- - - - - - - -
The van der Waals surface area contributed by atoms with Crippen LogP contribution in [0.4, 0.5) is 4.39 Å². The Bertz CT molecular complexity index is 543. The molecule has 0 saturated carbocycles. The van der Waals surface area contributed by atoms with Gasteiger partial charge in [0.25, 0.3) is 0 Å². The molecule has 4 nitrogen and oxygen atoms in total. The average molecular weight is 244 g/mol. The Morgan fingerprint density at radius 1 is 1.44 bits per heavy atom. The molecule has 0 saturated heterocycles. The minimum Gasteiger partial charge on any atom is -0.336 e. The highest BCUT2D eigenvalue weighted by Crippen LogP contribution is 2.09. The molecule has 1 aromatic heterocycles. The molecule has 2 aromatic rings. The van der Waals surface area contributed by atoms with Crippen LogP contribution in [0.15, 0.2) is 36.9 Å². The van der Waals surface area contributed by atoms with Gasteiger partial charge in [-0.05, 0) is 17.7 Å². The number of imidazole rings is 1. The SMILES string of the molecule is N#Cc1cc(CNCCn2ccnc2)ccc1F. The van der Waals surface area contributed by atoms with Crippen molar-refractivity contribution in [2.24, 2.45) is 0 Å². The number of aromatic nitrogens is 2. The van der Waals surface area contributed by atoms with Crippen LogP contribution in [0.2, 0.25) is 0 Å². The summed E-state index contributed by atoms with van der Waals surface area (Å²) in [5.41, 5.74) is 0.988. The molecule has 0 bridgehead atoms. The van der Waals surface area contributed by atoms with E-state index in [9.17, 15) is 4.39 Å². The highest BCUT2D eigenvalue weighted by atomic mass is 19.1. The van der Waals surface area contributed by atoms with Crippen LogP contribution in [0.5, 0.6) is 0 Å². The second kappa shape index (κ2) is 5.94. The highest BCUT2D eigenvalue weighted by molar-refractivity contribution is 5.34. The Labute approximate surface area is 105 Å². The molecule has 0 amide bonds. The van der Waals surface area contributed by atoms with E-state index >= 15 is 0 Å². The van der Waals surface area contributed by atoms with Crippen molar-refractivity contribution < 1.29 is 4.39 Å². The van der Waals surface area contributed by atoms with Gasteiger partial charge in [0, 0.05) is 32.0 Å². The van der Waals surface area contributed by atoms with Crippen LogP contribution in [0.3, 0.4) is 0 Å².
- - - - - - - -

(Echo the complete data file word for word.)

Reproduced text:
The van der Waals surface area contributed by atoms with Crippen LogP contribution in [0.4, 0.5) is 4.39 Å². The Bertz CT molecular complexity index is 543. The molecule has 0 saturated carbocycles. The van der Waals surface area contributed by atoms with Gasteiger partial charge in [0.25, 0.3) is 0 Å². The molecule has 4 nitrogen and oxygen atoms in total. The average molecular weight is 244 g/mol. The Morgan fingerprint density at radius 1 is 1.44 bits per heavy atom. The molecule has 0 saturated heterocycles. The minimum Gasteiger partial charge on any atom is -0.336 e. The highest BCUT2D eigenvalue weighted by Crippen LogP contribution is 2.09. The molecule has 1 aromatic heterocycles. The molecule has 2 aromatic rings. The van der Waals surface area contributed by atoms with Crippen LogP contribution in [0.15, 0.2) is 36.9 Å². The van der Waals surface area contributed by atoms with Gasteiger partial charge in [-0.05, 0) is 17.7 Å². The number of imidazole rings is 1. The SMILES string of the molecule is N#Cc1cc(CNCCn2ccnc2)ccc1F. The van der Waals surface area contributed by atoms with Crippen molar-refractivity contribution in [2.24, 2.45) is 0 Å². The number of aromatic nitrogens is 2. The van der Waals surface area contributed by atoms with Crippen LogP contribution in [0.2, 0.25) is 0 Å². The summed E-state index contributed by atoms with van der Waals surface area (Å²) in [5.41, 5.74) is 0.988. The molecule has 0 bridgehead atoms. The van der Waals surface area contributed by atoms with E-state index in [9.17, 15) is 4.39 Å². The highest BCUT2D eigenvalue weighted by atomic mass is 19.1. The van der Waals surface area contributed by atoms with Crippen LogP contribution in [0.5, 0.6) is 0 Å². The second kappa shape index (κ2) is 5.94. The highest BCUT2D eigenvalue weighted by molar-refractivity contribution is 5.34. The Labute approximate surface area is 105 Å². The molecule has 0 amide bonds. The van der Waals surface area contributed by atoms with E-state index >= 15 is 0 Å². The van der Waals surface area contributed by atoms with Crippen molar-refractivity contribution < 1.29 is 4.39 Å². The van der Waals surface area contributed by atoms with Gasteiger partial charge in [0, 0.05) is 32.0 Å². The van der Waals surface area contributed by atoms with Crippen LogP contribution in [0.3, 0.4) is 0 Å².